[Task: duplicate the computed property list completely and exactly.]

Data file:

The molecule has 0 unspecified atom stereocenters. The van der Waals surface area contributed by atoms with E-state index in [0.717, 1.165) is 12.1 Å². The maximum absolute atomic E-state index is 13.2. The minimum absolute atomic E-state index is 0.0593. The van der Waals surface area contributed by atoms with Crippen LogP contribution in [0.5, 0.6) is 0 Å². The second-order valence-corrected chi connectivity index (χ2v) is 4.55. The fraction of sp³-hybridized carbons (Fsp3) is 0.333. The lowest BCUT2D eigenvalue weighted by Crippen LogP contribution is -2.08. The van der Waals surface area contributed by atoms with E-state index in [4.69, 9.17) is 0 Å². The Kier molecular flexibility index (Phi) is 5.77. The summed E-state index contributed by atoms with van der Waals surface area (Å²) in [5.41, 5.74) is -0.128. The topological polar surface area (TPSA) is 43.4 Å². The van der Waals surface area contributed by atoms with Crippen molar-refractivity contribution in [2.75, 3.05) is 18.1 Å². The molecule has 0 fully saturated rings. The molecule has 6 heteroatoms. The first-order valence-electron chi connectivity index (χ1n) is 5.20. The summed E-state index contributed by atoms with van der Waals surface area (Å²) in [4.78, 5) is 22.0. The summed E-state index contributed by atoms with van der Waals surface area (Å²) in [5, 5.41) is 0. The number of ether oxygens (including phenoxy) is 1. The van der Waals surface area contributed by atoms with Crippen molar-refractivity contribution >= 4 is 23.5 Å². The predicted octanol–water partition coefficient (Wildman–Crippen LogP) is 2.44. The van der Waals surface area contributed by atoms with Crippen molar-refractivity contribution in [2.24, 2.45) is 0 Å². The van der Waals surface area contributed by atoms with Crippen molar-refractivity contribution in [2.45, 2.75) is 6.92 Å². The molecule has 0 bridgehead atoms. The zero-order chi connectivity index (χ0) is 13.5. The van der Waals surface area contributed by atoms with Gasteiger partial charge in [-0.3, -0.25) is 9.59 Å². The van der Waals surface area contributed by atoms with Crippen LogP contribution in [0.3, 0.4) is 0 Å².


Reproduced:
The molecule has 0 unspecified atom stereocenters. The van der Waals surface area contributed by atoms with E-state index in [0.717, 1.165) is 12.1 Å². The maximum absolute atomic E-state index is 13.2. The minimum absolute atomic E-state index is 0.0593. The van der Waals surface area contributed by atoms with Crippen LogP contribution in [0.5, 0.6) is 0 Å². The second-order valence-corrected chi connectivity index (χ2v) is 4.55. The fraction of sp³-hybridized carbons (Fsp3) is 0.333. The lowest BCUT2D eigenvalue weighted by Crippen LogP contribution is -2.08. The van der Waals surface area contributed by atoms with E-state index in [4.69, 9.17) is 0 Å². The Kier molecular flexibility index (Phi) is 5.77. The summed E-state index contributed by atoms with van der Waals surface area (Å²) in [5.41, 5.74) is -0.128. The topological polar surface area (TPSA) is 43.4 Å². The van der Waals surface area contributed by atoms with Crippen molar-refractivity contribution in [2.75, 3.05) is 18.1 Å². The molecule has 0 fully saturated rings. The molecule has 6 heteroatoms. The first-order valence-electron chi connectivity index (χ1n) is 5.20. The summed E-state index contributed by atoms with van der Waals surface area (Å²) in [4.78, 5) is 22.0. The summed E-state index contributed by atoms with van der Waals surface area (Å²) in [5, 5.41) is 0. The number of ether oxygens (including phenoxy) is 1. The van der Waals surface area contributed by atoms with Crippen molar-refractivity contribution >= 4 is 23.5 Å². The predicted octanol–water partition coefficient (Wildman–Crippen LogP) is 2.44. The van der Waals surface area contributed by atoms with Crippen molar-refractivity contribution in [2.24, 2.45) is 0 Å². The van der Waals surface area contributed by atoms with Crippen molar-refractivity contribution in [2.45, 2.75) is 6.92 Å². The molecule has 0 bridgehead atoms. The zero-order chi connectivity index (χ0) is 13.5. The van der Waals surface area contributed by atoms with Gasteiger partial charge in [-0.3, -0.25) is 9.59 Å². The van der Waals surface area contributed by atoms with Crippen LogP contribution in [0.3, 0.4) is 0 Å².